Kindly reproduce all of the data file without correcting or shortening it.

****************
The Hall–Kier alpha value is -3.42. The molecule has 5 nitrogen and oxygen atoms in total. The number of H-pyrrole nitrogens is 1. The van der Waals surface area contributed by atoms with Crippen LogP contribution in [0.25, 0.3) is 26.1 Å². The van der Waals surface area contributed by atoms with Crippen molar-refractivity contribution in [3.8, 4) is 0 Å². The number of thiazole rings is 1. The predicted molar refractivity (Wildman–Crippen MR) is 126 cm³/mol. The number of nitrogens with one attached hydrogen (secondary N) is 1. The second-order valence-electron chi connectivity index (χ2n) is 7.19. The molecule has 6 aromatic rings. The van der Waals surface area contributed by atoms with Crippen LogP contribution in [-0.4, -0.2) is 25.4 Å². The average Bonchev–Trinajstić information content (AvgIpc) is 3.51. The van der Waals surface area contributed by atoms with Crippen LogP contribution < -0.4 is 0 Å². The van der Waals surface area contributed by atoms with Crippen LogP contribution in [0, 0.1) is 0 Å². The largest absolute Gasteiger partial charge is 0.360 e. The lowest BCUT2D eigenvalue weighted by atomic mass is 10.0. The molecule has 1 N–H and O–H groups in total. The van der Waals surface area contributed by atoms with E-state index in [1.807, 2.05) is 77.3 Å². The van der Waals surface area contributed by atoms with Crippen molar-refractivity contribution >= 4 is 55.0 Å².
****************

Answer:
The Hall–Kier alpha value is -3.42. The molecule has 5 nitrogen and oxygen atoms in total. The number of H-pyrrole nitrogens is 1. The van der Waals surface area contributed by atoms with Crippen LogP contribution in [0.25, 0.3) is 26.1 Å². The van der Waals surface area contributed by atoms with Crippen molar-refractivity contribution in [3.8, 4) is 0 Å². The number of thiazole rings is 1. The predicted molar refractivity (Wildman–Crippen MR) is 126 cm³/mol. The number of nitrogens with one attached hydrogen (secondary N) is 1. The second-order valence-electron chi connectivity index (χ2n) is 7.19. The molecule has 6 aromatic rings. The van der Waals surface area contributed by atoms with Crippen LogP contribution in [-0.4, -0.2) is 25.4 Å². The average Bonchev–Trinajstić information content (AvgIpc) is 3.51. The van der Waals surface area contributed by atoms with Crippen LogP contribution < -0.4 is 0 Å². The van der Waals surface area contributed by atoms with Crippen LogP contribution in [0, 0.1) is 0 Å². The largest absolute Gasteiger partial charge is 0.360 e. The lowest BCUT2D eigenvalue weighted by atomic mass is 10.0. The molecule has 1 N–H and O–H groups in total. The van der Waals surface area contributed by atoms with E-state index in [1.807, 2.05) is 77.3 Å². The van der Waals surface area contributed by atoms with Crippen molar-refractivity contribution >= 4 is 55.0 Å².